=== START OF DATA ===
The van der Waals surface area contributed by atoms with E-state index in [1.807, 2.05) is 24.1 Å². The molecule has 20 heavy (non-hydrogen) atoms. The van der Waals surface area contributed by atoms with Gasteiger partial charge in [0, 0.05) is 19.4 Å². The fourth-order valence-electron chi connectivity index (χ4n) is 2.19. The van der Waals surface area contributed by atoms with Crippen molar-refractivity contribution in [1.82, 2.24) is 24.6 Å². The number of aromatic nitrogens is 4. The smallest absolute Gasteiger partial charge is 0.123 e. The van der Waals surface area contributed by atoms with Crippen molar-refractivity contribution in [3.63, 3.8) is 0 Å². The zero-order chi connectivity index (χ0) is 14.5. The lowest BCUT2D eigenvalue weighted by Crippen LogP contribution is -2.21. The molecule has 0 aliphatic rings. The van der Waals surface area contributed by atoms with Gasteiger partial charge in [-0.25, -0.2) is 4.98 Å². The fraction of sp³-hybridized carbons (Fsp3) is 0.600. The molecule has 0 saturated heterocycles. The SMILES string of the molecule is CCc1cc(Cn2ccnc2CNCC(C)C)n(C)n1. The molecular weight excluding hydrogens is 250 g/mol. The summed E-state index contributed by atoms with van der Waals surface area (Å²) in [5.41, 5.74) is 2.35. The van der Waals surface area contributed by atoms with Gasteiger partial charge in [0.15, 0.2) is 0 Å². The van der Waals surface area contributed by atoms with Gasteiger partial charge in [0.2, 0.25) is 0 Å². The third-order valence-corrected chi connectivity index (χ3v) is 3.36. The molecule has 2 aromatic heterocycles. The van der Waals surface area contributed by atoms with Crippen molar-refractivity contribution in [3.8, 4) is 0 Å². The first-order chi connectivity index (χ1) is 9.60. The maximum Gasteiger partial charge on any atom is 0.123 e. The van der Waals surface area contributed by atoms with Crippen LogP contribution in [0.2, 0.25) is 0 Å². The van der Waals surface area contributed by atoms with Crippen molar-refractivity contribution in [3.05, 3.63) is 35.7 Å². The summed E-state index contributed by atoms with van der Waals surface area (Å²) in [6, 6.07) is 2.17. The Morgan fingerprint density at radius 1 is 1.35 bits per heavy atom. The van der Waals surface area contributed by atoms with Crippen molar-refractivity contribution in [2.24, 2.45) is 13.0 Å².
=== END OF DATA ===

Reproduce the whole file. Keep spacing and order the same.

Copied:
The van der Waals surface area contributed by atoms with E-state index in [1.807, 2.05) is 24.1 Å². The molecule has 20 heavy (non-hydrogen) atoms. The van der Waals surface area contributed by atoms with Gasteiger partial charge in [0, 0.05) is 19.4 Å². The fourth-order valence-electron chi connectivity index (χ4n) is 2.19. The van der Waals surface area contributed by atoms with Crippen molar-refractivity contribution in [1.82, 2.24) is 24.6 Å². The number of aromatic nitrogens is 4. The smallest absolute Gasteiger partial charge is 0.123 e. The van der Waals surface area contributed by atoms with Crippen molar-refractivity contribution in [3.63, 3.8) is 0 Å². The zero-order chi connectivity index (χ0) is 14.5. The lowest BCUT2D eigenvalue weighted by Crippen LogP contribution is -2.21. The molecule has 0 aliphatic rings. The van der Waals surface area contributed by atoms with Gasteiger partial charge in [-0.25, -0.2) is 4.98 Å². The fraction of sp³-hybridized carbons (Fsp3) is 0.600. The molecule has 0 saturated heterocycles. The SMILES string of the molecule is CCc1cc(Cn2ccnc2CNCC(C)C)n(C)n1. The molecular weight excluding hydrogens is 250 g/mol. The summed E-state index contributed by atoms with van der Waals surface area (Å²) in [5.41, 5.74) is 2.35. The van der Waals surface area contributed by atoms with Gasteiger partial charge in [0.15, 0.2) is 0 Å². The van der Waals surface area contributed by atoms with Gasteiger partial charge in [0.2, 0.25) is 0 Å². The third-order valence-corrected chi connectivity index (χ3v) is 3.36. The molecule has 2 aromatic heterocycles. The van der Waals surface area contributed by atoms with Crippen molar-refractivity contribution in [3.8, 4) is 0 Å². The first-order chi connectivity index (χ1) is 9.60. The maximum Gasteiger partial charge on any atom is 0.123 e. The van der Waals surface area contributed by atoms with Crippen LogP contribution in [0.2, 0.25) is 0 Å². The van der Waals surface area contributed by atoms with Crippen molar-refractivity contribution in [3.05, 3.63) is 35.7 Å². The summed E-state index contributed by atoms with van der Waals surface area (Å²) in [6, 6.07) is 2.17. The Morgan fingerprint density at radius 1 is 1.35 bits per heavy atom. The van der Waals surface area contributed by atoms with Crippen molar-refractivity contribution in [2.24, 2.45) is 13.0 Å².